The Apollonia real estate scam will finally be judged in Marseille

Image d’archives de l’un des plaignants, Patrick Ladoue, dans cette affaire d’escroquerie immobilière.

They dreamed of building up real estate at a lower cost, but ultimately lost nearly a billion euros: the Apollonia company and 13 other defendants will be tried in Marseille for a vast scam against some 700 investors. Fourteen years after the first complaints, the Marseilles investigating judge Valéry Muller issued a referral order to the criminal court (ORTC) in mid-April in this sprawling case. The trial is expected to take place in the spring of 2023.

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Among the main defendants are the asset management company Apollonia based in Aix-en-Provence (Bouches-du-Rhône), its founders: the couple Moussa-Jean Badache, a 67-year-old former merchant, and his wife Viviane, 65 years, beautician, as well as their son, Benjamin Heysen-Badache, 44, who was once at the helm of the company. Are also referred to justice, the lawyer of the company, Me René Spadola, sales representatives – Rémy Suchan, François Mélis, Jean-Luc Puig and Amélie d’Almeida -, three administrative employees of Apollonia in charge of relations with the banks : Lynda Quintart, Fabienne Florentino and Holda Dahir as well as two notaries – Jean-Pierre Brines and Philippe Jourdeneaud.

Impossible self-financing

In the early 2000s, Apollonia experienced a spectacular boom which led it to make the front pages of economic newspapers. His secret? Offer wealthy clients, mainly from the medical community, real estate investments in order to build up assets for their retirement. Apollonia offered its prospects, by telephone canvassing, to acquire lots of real estate programs eligible for the system of professional furnished rental companies (LMP), fiscally advantageous. The mechanism seemed all the more attractive as “the combined effects of these tax benefits and the income from the rental of the property were intended”according to the promoters of the project, guaranteeing customers “the self-financing of acquisitions allowing them to build up, almost without a purse, a significant heritage on the edge of their retirement”summarizes the examining magistrate.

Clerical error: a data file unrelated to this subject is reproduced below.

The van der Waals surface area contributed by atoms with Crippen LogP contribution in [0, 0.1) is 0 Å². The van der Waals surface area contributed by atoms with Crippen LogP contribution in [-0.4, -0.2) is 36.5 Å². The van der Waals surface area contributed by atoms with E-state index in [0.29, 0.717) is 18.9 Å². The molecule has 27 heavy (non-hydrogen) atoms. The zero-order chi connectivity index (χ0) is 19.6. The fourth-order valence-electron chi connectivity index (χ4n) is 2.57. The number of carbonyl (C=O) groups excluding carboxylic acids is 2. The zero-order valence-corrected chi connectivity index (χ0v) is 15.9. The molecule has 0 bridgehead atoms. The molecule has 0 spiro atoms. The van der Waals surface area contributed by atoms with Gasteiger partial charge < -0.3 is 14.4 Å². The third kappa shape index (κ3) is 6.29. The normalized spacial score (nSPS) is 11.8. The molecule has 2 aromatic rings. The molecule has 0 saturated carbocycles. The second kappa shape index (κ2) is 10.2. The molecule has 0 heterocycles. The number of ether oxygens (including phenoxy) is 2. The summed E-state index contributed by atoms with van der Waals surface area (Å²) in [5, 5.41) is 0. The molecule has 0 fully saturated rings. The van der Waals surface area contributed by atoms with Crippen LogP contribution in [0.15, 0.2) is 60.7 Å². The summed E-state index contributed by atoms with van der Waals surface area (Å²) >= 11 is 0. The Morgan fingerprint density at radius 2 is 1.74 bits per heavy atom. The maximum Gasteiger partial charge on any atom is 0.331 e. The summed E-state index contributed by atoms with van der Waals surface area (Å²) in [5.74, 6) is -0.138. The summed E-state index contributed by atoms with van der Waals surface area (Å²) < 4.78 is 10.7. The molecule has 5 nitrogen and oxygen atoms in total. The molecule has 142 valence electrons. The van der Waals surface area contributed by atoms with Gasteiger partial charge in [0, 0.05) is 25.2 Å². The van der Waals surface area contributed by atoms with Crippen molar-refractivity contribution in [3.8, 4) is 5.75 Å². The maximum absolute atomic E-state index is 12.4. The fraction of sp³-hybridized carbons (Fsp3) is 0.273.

But the entry ticket to reach this “Grail” was high, the investor having to justify more than 23,000 euros per year in income from his rental business. An imperative that has led to the proliferation of acquisitions for amounts between 800,000 and four million euros by investors. In the end, hundreds of them accepted the deal. Today, 690 have joined as civil parties.

Because, the promised self-financing “was just a mirage”underlines the judge in his order. “Tax deductions” promised “had only a limited scope” and “renting at the market price alone did not allow sufficient cash to be generated to complete self-financing” alleged in relation to overvalued assets. Moreover, the multiplication of investments was done without taking into account the real indebtedness of the investors.

A moment called into question, twenty-six partner banks of the operation are civil parties. They too would have been cheated by forged loan applications signed in blank by clients and completed by Apollonia, which did not warn them that other loans were in progress so that “files pass”. The involvement of notaries who would have drafted deeds with full knowledge of the facts has also been denounced.

15% commission

Reassured by the interventions of these notaries who acquired 3,316 lots for 618 buyers and 650 million euros of investment, but also by those of a lawyer and major banking brands, investors believed Apollonia who promised to deliver them a product “turnkey”. In the end, from 2002 to 2010, the Aix-based company sold 5,305 properties for nearly 950 million euros.

The 15% commission (on the sale price) received by the Badache couple allowed them to lead the way (use of private planes, Ferraris, etc.) and to accumulate an impressive heritage: around forty apartments of the LMP system, a house in the Bouches-du-Rhône valued at 1.5 million euros or a chalet worth six million euros in Switzerland. Some of these assets were seized.